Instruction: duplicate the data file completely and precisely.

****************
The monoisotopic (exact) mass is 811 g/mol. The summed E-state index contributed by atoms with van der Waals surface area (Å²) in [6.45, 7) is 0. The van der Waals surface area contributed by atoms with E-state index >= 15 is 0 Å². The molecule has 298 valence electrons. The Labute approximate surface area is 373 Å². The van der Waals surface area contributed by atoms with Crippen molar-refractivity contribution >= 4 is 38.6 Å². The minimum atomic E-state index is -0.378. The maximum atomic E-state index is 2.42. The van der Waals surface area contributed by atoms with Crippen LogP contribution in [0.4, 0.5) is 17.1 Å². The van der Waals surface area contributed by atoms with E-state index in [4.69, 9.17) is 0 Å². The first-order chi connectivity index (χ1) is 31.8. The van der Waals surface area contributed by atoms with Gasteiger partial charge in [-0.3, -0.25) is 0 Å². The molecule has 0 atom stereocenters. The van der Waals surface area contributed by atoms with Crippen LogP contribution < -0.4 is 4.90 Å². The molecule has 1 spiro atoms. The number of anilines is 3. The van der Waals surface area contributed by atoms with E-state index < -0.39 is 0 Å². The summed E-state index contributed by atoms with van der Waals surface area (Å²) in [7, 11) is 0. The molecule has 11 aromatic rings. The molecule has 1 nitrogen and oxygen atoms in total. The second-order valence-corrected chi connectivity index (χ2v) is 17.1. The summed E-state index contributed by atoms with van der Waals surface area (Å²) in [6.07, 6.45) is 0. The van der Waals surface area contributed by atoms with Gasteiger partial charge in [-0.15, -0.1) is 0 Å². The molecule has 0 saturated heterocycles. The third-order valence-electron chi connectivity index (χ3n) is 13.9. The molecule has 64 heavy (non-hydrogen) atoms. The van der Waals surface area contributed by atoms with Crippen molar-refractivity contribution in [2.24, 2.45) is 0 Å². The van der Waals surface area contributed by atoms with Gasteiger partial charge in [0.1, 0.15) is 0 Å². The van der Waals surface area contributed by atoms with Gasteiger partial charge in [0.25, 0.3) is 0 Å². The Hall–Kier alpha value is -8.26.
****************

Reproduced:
The monoisotopic (exact) mass is 811 g/mol. The summed E-state index contributed by atoms with van der Waals surface area (Å²) in [6.45, 7) is 0. The van der Waals surface area contributed by atoms with E-state index >= 15 is 0 Å². The molecule has 298 valence electrons. The Labute approximate surface area is 373 Å². The van der Waals surface area contributed by atoms with Crippen molar-refractivity contribution >= 4 is 38.6 Å². The minimum atomic E-state index is -0.378. The maximum atomic E-state index is 2.42. The van der Waals surface area contributed by atoms with Crippen LogP contribution in [0.4, 0.5) is 17.1 Å². The van der Waals surface area contributed by atoms with E-state index in [4.69, 9.17) is 0 Å². The first-order chi connectivity index (χ1) is 31.8. The van der Waals surface area contributed by atoms with Gasteiger partial charge in [-0.3, -0.25) is 0 Å². The molecule has 0 atom stereocenters. The van der Waals surface area contributed by atoms with Crippen LogP contribution < -0.4 is 4.90 Å². The molecule has 1 spiro atoms. The number of anilines is 3. The van der Waals surface area contributed by atoms with E-state index < -0.39 is 0 Å². The summed E-state index contributed by atoms with van der Waals surface area (Å²) in [7, 11) is 0. The molecule has 11 aromatic rings. The molecule has 1 nitrogen and oxygen atoms in total. The second-order valence-corrected chi connectivity index (χ2v) is 17.1. The summed E-state index contributed by atoms with van der Waals surface area (Å²) in [6.07, 6.45) is 0. The van der Waals surface area contributed by atoms with Gasteiger partial charge in [-0.15, -0.1) is 0 Å². The molecule has 0 saturated heterocycles. The third-order valence-electron chi connectivity index (χ3n) is 13.9. The molecule has 64 heavy (non-hydrogen) atoms. The van der Waals surface area contributed by atoms with Crippen molar-refractivity contribution in [2.24, 2.45) is 0 Å². The van der Waals surface area contributed by atoms with Gasteiger partial charge in [0.1, 0.15) is 0 Å². The van der Waals surface area contributed by atoms with Gasteiger partial charge in [0.25, 0.3) is 0 Å². The Hall–Kier alpha value is -8.26.